6. Optional, if someone believes it’s worth doing and would pay extra for it: Blogging column, with a number for the number of blogs identified on the library’s homepage, and with a separate spreadsheet identifying those blogs. (This could lead to a five-year update of my Public Library Blogs study. It may be a lot more work than it’s worth. The Public Library Blogs book sold 31 copies, but that was with only my own publicity.)
7. Optional, and I’m not sure any of these are worthwhile: Columns for MySpace presence, YouTube presence, Flickr presence indicated on homepage.
Similar spreadsheet, linked to earlier sheets or pages for analysis, and adding significant new social networks that welcome institutional pages/accounts if such networks appear.
The deliverables would depend heavily on who’s paying for this and what they want. Possibilities:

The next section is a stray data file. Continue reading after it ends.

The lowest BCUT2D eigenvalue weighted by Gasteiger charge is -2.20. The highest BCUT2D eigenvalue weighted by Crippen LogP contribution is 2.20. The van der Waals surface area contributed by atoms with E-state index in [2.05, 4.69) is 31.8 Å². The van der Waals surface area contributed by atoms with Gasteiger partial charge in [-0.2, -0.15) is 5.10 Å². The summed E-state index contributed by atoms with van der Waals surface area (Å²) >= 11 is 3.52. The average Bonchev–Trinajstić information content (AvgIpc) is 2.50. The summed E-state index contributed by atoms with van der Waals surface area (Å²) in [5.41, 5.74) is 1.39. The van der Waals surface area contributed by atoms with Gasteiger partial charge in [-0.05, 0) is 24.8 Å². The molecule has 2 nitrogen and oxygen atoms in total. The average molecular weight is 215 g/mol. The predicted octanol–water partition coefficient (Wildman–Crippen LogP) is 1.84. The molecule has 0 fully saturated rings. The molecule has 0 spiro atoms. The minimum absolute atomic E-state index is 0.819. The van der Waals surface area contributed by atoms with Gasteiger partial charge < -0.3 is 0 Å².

Ø Writeup of results including comparisons to 2011 and metrics similar to those planned for the forthcoming book, distributed as a free PDF. The writeup (and specific writeups) would include not only benchmarks by size of library and state, but also case studies and lists of libraries doing particularly well in various metrics relative to their size, to serve as examples for other libraries wanting to improve their social networking.
Ø More specific writeups for individual states or for specific library sizes.
Ø Possibly the spreadsheet itself for further analysis.
I believe the results would be valuable, since I believe most public libraries can benefit from a social networking presence and it’s clear that most of them are not reaching as many people as they’d probably like to. A variety of benchmarks and examples should help. (My book should help too, combining benchmarks, examples, discussion, advice…)